Daniel Everette Olean, Appellant, v. Moose Lake CO-OPerative Ass’n, Respondent., No. A18-1328, 2019 WL 1757936 (Minn. Ct. App. Apr. 22, 2019)
In June 2015, Olean made a $3,553.77 purchase of fertilizer and glysophate from CO-OP using his credit account. As part of the purchase, CO-OP offered Olean the use of a fertilizer spreader at no additional cost. Olean used CO-OP’s spreader to fertilize five separate corn fields, totaling approximately 83 acres.
Later that summer, Olean noticed an uneven growth pattern in the five fields that he had fertilized with the borrowed spreader. Olean contacted CO-OP and made a claim to his crop insurer. In mid-October 2015, a certified independent insurance adjuster inspected Olean’s fields. In his report, the adjuster noted uneven growth patterns in 30 acres of corn, which he attributed to fertilizer-spreading issues. For purposes of Olean’s insurance claim, the adjuster calculated the financial impact of the unevenly fertilized portions of Olean’s fields and determined that the total loss was $4,251.67.
In February 2016, Olean brought an action in conciliation court against CO-OP, alleging that the spreader malfunctioned and caused crop damage. Olean sought $7,676.67 in damages plus costs. CO-OP asserted a counterclaim for nonpayment of Olean’s credit account and sought damages of $4,022.32 plus costs. In April 2016, the conciliation court awarded Olean judgment against CO-OP in the amount of $4,251.67. It also awarded CO-OP judgment against Olean in the amount of $620.
CO-OP removed the case to district court pursuant to Minn. R. Gen. Prac. 521, alleging breach of contract and unjust enrichment and seeking damages of $4,154.68 plus interest. Olean sought $23,237.10 in damages, an amount he argued was based on his projected yield goal of 130 bushels of corn per acre.
Appellant Daniel Everette Olean challenges the district court’s calculation of his damages and its judgment in favor of respondent Moose Lake CO-OPerative Association (CO-OP) on CO-OP’s breach-of-contract counterclaim. Court affirms.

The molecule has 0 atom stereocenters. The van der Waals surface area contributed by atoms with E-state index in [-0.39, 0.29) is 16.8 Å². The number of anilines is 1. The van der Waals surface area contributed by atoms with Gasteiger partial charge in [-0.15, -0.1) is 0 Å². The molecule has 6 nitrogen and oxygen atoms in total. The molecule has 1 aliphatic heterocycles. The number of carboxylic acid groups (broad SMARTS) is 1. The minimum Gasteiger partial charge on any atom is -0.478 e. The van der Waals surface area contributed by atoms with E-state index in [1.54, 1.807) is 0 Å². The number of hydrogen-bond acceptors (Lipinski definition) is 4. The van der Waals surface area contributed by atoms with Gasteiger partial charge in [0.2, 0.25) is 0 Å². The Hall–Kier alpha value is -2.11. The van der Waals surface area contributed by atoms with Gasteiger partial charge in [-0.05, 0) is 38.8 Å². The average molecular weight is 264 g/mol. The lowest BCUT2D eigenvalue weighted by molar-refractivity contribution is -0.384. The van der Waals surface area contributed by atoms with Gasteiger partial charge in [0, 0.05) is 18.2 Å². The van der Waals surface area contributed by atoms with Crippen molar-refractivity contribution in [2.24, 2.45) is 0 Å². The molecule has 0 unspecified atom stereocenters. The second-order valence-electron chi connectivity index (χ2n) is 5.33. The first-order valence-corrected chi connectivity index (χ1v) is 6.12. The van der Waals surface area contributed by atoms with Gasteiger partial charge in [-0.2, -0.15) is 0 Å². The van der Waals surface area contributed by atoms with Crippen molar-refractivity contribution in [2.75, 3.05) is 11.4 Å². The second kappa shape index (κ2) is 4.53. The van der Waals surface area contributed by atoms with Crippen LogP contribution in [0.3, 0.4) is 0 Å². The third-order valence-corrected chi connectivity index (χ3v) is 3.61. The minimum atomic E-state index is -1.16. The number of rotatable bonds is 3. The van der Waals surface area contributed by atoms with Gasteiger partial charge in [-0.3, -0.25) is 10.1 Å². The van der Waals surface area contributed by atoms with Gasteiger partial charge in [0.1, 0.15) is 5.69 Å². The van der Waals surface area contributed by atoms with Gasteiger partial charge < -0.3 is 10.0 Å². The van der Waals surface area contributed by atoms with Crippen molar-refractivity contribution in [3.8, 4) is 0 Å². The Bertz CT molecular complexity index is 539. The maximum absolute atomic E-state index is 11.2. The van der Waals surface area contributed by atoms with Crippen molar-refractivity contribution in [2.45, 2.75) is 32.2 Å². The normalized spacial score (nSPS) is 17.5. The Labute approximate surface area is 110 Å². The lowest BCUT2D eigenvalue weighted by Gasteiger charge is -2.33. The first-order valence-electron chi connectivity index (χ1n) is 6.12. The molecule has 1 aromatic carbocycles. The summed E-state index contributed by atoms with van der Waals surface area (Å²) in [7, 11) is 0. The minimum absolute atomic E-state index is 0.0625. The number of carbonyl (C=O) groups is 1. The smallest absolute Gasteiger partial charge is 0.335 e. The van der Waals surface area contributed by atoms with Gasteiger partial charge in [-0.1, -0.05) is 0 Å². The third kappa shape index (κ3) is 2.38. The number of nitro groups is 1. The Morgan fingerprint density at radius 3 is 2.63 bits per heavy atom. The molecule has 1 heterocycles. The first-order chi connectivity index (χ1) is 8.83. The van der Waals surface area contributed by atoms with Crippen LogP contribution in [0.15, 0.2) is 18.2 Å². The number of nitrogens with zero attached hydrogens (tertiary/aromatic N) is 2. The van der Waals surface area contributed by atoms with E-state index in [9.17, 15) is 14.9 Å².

Himsel v. Himsel, No. 18A-PL-645, 2019 WL 1758411 (Ind. Ct. App. Apr. 22, 2019); Martin Richard Himsel, Janet L. Himsel, Robert J. Lannon, and Susan M. Lannon (collectively, the Plaintiffs) filed a complaint, alleging nuisance, negligence, and trespass, against Samuel T. Himsel, Cory M. Himsel, Clinton S. Himsel, 4/9 Livestock, LLC, and Co-Alliance, LLP (collectively, the Defendants). Specifically, the Plaintiffs alleged in their complaint that the concentrated animal feedingoperation (CAFO) placed on 4/9 Livestock’s property in 2013 created noxious odors that are so extreme as to greatly diminish the Plaintiffs’ quality of life, reduce their property values, and alter their daily activities. In their complaint, the Plaintiffs also challenged the constitutionality of Ind. Code § 32-30-6-9, which is commonly known as the Right to Farm Act (the RTFA), and Ind. Code § 15-11-2-6(a), which requires the Indiana Code to be construed to “protect the rights of farmers to choose among all generally accepted farming and livestock production practices, including the use of ever changing technology.”
The Court held that the Plaintiffs’ nuisance and repackaged negligence and trespass claims are barred by the RTFA. Further, the Plaintiffs’ various claims that the RTFA was unconstitutional are unavailing, and the court did not reach the question of the constitutionality of the Agricultural Canon due to judicial restraint. The trial court properly granted summary judgment in favor of the Defendants on all claims, so the finding was affirmed.
In Re: PATRICIA MARLAINA REID, Debtor. UNITED STATES OF AMERICA, Plaintiff, v. PATRICIA MARLAINA REID, Defendant., No. 18-1629-JCO, 2019 WL 1771513 (Bankr. S.D. Ala. Apr. 18, 2019)
This matter came before the Court for a trial on April 8, 2019, on the Complaint filed by the United States of America on behalf of its agency, the United States Department of Agriculture, Farm Service Agency (hereinafter referred to as “the USA” or “FSA”) against Chapter 7 Debtor and Defendant, Patricia Marlaina Reid.
The Court ruled against FSA, and that the debts were dischargeable.